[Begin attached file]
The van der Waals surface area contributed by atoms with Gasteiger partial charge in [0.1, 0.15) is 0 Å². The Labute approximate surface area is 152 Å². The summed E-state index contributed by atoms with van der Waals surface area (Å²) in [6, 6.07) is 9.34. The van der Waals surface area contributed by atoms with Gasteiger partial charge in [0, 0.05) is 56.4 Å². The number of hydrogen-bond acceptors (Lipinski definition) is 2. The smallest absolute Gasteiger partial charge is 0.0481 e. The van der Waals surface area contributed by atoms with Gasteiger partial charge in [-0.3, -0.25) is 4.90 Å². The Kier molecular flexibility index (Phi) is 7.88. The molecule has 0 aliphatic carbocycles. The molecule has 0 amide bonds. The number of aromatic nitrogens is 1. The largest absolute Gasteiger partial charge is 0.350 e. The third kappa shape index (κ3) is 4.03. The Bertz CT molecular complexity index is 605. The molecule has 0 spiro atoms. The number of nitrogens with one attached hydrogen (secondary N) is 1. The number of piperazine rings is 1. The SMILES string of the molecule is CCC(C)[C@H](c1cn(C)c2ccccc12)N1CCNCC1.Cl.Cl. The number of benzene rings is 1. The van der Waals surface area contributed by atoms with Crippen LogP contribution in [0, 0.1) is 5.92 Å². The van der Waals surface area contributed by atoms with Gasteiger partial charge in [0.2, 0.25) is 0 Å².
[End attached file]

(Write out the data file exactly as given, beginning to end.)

The van der Waals surface area contributed by atoms with Gasteiger partial charge in [0.1, 0.15) is 0 Å². The Labute approximate surface area is 152 Å². The summed E-state index contributed by atoms with van der Waals surface area (Å²) in [6, 6.07) is 9.34. The van der Waals surface area contributed by atoms with Gasteiger partial charge in [0, 0.05) is 56.4 Å². The number of hydrogen-bond acceptors (Lipinski definition) is 2. The smallest absolute Gasteiger partial charge is 0.0481 e. The van der Waals surface area contributed by atoms with Gasteiger partial charge in [-0.3, -0.25) is 4.90 Å². The Kier molecular flexibility index (Phi) is 7.88. The molecule has 0 aliphatic carbocycles. The molecule has 0 amide bonds. The number of aromatic nitrogens is 1. The largest absolute Gasteiger partial charge is 0.350 e. The third kappa shape index (κ3) is 4.03. The Bertz CT molecular complexity index is 605. The molecule has 0 spiro atoms. The number of nitrogens with one attached hydrogen (secondary N) is 1. The number of piperazine rings is 1. The SMILES string of the molecule is CCC(C)[C@H](c1cn(C)c2ccccc12)N1CCNCC1.Cl.Cl. The number of benzene rings is 1. The van der Waals surface area contributed by atoms with Crippen LogP contribution in [0, 0.1) is 5.92 Å². The van der Waals surface area contributed by atoms with Gasteiger partial charge in [0.2, 0.25) is 0 Å².